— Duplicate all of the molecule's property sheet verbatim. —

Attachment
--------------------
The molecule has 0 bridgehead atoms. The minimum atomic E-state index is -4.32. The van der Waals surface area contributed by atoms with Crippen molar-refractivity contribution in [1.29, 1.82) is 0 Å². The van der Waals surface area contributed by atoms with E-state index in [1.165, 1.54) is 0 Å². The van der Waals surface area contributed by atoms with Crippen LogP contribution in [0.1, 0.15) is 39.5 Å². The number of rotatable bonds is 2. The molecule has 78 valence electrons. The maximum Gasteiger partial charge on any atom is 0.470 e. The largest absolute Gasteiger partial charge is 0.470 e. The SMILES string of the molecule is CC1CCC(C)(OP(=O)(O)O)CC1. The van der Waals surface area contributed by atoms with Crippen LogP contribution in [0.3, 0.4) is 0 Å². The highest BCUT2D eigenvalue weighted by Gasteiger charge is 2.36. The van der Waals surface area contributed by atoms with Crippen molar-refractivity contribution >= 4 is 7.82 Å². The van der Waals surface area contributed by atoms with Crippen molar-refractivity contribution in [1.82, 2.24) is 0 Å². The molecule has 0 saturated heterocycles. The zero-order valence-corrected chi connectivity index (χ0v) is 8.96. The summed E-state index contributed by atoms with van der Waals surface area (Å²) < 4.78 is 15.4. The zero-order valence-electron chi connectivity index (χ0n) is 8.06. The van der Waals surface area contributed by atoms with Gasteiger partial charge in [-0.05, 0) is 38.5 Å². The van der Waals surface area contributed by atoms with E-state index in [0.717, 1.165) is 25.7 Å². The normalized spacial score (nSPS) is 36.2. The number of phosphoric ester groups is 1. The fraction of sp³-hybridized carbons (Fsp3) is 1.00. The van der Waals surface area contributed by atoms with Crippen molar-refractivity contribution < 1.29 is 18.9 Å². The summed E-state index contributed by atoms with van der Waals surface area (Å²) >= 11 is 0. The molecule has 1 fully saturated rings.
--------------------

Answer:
The molecule has 0 bridgehead atoms. The minimum atomic E-state index is -4.32. The van der Waals surface area contributed by atoms with Crippen molar-refractivity contribution in [1.29, 1.82) is 0 Å². The van der Waals surface area contributed by atoms with E-state index in [1.165, 1.54) is 0 Å². The van der Waals surface area contributed by atoms with Crippen LogP contribution in [0.1, 0.15) is 39.5 Å². The number of rotatable bonds is 2. The molecule has 78 valence electrons. The maximum Gasteiger partial charge on any atom is 0.470 e. The largest absolute Gasteiger partial charge is 0.470 e. The SMILES string of the molecule is CC1CCC(C)(OP(=O)(O)O)CC1. The van der Waals surface area contributed by atoms with Crippen LogP contribution in [0.3, 0.4) is 0 Å². The highest BCUT2D eigenvalue weighted by Gasteiger charge is 2.36. The van der Waals surface area contributed by atoms with Crippen molar-refractivity contribution >= 4 is 7.82 Å². The van der Waals surface area contributed by atoms with Crippen molar-refractivity contribution in [1.82, 2.24) is 0 Å². The molecule has 0 saturated heterocycles. The zero-order valence-corrected chi connectivity index (χ0v) is 8.96. The summed E-state index contributed by atoms with van der Waals surface area (Å²) < 4.78 is 15.4. The zero-order valence-electron chi connectivity index (χ0n) is 8.06. The van der Waals surface area contributed by atoms with Gasteiger partial charge in [-0.05, 0) is 38.5 Å². The van der Waals surface area contributed by atoms with E-state index in [0.717, 1.165) is 25.7 Å². The normalized spacial score (nSPS) is 36.2. The number of phosphoric ester groups is 1. The fraction of sp³-hybridized carbons (Fsp3) is 1.00. The van der Waals surface area contributed by atoms with Crippen molar-refractivity contribution < 1.29 is 18.9 Å². The summed E-state index contributed by atoms with van der Waals surface area (Å²) >= 11 is 0. The molecule has 1 fully saturated rings.